V. 12 notes that Jesus has a sharp two-edged sword. He isn’t the “how about a hug and a cookie” Jesus that the “Christian” Left portrays him as.
Just a side note: In passing the massive Planned Parenthood abortion clinic in Houston once my youngest daughter said, “I’m pretty sure Satan lives there.” That came to mind when Jesus said the Satan dwelt in Pergamum.
To the Church in Thyatira
18 “And to the angel of the church in Thyatira write: ‘The words of the Son of God, who has eyes like a flame of fire, and whose feet are like burnished bronze.
The words about Jesus’ features, including the sword coming out of his mouth in chapter 1, can be confusing if people take them too literally. But they don’t describe what He looks like (He obviously doesn’t have a literally sword coming out of his mouth as He speaks) but as what He is like.
19 “ ‘I know your works, your love and faith and service and patient endurance, and that your latter works exceed the first. 20 But I have this against you, that you tolerate that woman Jezebel, who calls herself a prophetess and is teaching and seducing my servants to practice sexual immorality and to eat food sacrificed to idols. 21 I gave her time to repent, but she refuses to repent of her sexual immorality. 22 Behold, I will throw her onto a sickbed, and those who commit adultery with her I will throw into great tribulation, unless they repent of her works, 23 and I will strike her children dead. And all the churches will know that I am he who searches mind and heart, and I will give to each of you according to your works. 24 But to the rest of you in Thyatira, who do not hold this teaching, who have not learned what some call the deep things of Satan, to you I say, I do not lay on you any other burden. 25 Only hold fast what you have until I come. 26 The one who conquers and who keeps my works until the end, to him I will give authority over the nations, 27 and he will rule them with a rod of iron, as when earthen pots are broken in pieces, even as I myself have received authority from my Father. 28 And I will give him the morning star. 29 He who has an ear, let him hear what the Spirit says to the churches.’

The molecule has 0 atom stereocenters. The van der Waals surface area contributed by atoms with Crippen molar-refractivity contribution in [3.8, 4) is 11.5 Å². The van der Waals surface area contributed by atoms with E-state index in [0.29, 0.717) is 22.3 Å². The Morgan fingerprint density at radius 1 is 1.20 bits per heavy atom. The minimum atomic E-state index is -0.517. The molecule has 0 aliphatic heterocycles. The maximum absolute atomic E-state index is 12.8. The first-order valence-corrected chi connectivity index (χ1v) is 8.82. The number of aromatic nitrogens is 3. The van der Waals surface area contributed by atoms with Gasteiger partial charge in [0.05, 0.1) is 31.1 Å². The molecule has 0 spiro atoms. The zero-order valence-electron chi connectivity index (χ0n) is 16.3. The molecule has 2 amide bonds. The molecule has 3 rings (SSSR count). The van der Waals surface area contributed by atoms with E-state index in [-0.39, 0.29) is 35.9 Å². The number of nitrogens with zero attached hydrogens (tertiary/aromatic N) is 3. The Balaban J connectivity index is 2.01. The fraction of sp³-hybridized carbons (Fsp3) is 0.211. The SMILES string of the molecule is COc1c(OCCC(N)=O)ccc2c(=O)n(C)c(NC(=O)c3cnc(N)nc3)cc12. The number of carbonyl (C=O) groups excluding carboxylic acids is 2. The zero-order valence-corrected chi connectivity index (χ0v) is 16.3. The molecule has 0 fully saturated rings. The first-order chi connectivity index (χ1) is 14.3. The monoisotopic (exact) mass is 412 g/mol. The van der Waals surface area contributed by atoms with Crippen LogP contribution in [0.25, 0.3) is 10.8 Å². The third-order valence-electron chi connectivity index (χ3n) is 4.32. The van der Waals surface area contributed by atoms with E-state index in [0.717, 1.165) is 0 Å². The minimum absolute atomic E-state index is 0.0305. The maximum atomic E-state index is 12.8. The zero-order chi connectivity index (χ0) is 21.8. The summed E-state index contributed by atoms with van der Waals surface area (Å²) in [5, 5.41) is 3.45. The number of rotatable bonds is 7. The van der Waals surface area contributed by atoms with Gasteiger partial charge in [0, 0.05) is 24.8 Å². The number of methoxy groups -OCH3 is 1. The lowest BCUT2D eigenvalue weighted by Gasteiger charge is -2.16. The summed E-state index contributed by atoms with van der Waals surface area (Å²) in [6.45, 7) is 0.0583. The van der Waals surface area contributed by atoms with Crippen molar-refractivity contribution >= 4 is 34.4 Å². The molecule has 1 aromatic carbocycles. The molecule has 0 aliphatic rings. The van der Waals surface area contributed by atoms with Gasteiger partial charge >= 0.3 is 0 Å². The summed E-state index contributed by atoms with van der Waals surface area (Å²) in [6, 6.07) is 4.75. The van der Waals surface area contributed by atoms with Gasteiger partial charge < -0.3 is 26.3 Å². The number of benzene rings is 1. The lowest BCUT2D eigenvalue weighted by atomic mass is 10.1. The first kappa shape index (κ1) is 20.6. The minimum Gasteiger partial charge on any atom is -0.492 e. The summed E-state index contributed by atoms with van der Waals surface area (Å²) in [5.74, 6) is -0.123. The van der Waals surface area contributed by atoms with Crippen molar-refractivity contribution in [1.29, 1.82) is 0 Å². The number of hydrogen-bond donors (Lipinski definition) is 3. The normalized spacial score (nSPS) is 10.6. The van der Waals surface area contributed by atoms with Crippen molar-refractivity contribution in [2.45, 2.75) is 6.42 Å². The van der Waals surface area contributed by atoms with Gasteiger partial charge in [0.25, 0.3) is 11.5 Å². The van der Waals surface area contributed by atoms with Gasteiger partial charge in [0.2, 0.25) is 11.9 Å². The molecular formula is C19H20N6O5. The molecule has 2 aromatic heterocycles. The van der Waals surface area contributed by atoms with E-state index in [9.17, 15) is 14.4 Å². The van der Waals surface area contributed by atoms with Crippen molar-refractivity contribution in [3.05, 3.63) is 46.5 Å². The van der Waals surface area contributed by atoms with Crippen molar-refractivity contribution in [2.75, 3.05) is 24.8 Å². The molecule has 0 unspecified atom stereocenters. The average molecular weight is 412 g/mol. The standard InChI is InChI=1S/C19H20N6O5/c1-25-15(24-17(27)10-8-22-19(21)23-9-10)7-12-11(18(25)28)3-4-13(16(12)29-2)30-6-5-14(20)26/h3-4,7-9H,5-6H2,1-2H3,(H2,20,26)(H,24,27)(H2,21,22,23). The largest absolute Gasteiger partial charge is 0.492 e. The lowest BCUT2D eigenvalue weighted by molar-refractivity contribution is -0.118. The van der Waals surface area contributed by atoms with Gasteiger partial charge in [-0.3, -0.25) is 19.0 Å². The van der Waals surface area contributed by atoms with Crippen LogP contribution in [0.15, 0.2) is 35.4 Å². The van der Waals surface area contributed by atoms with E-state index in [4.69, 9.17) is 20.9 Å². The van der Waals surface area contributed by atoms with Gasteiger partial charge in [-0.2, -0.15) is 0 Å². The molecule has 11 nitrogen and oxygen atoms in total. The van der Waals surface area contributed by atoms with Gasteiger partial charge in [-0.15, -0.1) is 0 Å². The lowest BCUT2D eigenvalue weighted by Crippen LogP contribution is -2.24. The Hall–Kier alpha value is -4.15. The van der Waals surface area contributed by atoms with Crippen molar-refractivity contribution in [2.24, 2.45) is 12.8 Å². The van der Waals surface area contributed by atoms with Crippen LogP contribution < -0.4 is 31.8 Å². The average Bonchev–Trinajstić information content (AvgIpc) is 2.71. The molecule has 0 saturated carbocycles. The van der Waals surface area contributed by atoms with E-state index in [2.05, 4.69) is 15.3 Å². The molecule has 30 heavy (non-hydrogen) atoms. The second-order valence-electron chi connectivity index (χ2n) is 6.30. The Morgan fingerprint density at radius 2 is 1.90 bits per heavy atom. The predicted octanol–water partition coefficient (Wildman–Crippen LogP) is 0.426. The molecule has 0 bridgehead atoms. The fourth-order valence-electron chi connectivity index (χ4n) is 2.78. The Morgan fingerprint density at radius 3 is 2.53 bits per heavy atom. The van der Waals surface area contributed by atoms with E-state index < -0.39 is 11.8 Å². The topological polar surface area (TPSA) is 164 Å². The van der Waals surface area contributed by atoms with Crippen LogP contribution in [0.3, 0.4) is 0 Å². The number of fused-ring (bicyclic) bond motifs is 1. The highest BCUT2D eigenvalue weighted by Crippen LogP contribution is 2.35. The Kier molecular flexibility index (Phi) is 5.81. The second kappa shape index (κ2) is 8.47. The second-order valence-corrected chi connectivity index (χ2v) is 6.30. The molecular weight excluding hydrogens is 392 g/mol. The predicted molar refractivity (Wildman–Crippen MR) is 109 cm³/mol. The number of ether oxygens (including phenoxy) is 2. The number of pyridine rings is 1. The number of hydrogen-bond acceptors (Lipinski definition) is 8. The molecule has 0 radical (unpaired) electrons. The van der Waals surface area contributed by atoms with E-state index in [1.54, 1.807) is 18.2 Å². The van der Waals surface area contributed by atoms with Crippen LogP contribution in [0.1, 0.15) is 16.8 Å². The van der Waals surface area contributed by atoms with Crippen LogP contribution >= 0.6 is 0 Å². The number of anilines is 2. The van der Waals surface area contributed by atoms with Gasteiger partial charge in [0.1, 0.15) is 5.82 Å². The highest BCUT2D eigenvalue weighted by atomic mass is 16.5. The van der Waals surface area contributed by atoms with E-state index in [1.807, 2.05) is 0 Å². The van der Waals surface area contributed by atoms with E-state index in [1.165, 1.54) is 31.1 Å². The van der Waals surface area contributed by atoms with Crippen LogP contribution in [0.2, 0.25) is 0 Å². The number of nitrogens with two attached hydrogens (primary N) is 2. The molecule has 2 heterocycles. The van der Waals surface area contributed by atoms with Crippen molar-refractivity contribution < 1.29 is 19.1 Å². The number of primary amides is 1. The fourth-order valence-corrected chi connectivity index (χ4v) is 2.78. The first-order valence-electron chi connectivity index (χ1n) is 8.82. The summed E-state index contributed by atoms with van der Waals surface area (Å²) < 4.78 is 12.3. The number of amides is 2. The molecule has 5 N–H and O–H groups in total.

Again, Jesus is depicted as having eyes of flame and feet of burnished bronze and not some doting grandfather. He is not soft of sexual immorality. He calls it out repeatedly in the strongest possible terms. Yet much of the church ignores and even mocks this today.
To the Church in Sardis
3 “And to the angel of the church in Sardis write: ‘The words of him who has the seven spirits of God and the seven stars.
“ ‘I know your works. You have the reputation of being alive, but you are dead. 2 Wake up, and strengthen what remains and is about to die, for I have not found your works complete in the sight of my God. 3 Remember, then, what you received and heard. Keep it, and repent. If you will not wake up, I will come like a thief, and you will not know at what hour I will come against you. 4 Yet you have still a few names in Sardis, people who have not soiled their garments, and they will walk with me in white, for they are worthy. 5 The one who conquers will be clothed thus in white garments, and I will never blot his name out of the book of life. I will confess his name before my Father and before his angels. 6 He who has an ear, let him hear what the Spirit says to the churches.’
If Jesus says you are dead or dying, that’s a bad sign.
For believers, Jesus will actually confess your specific name before the Father.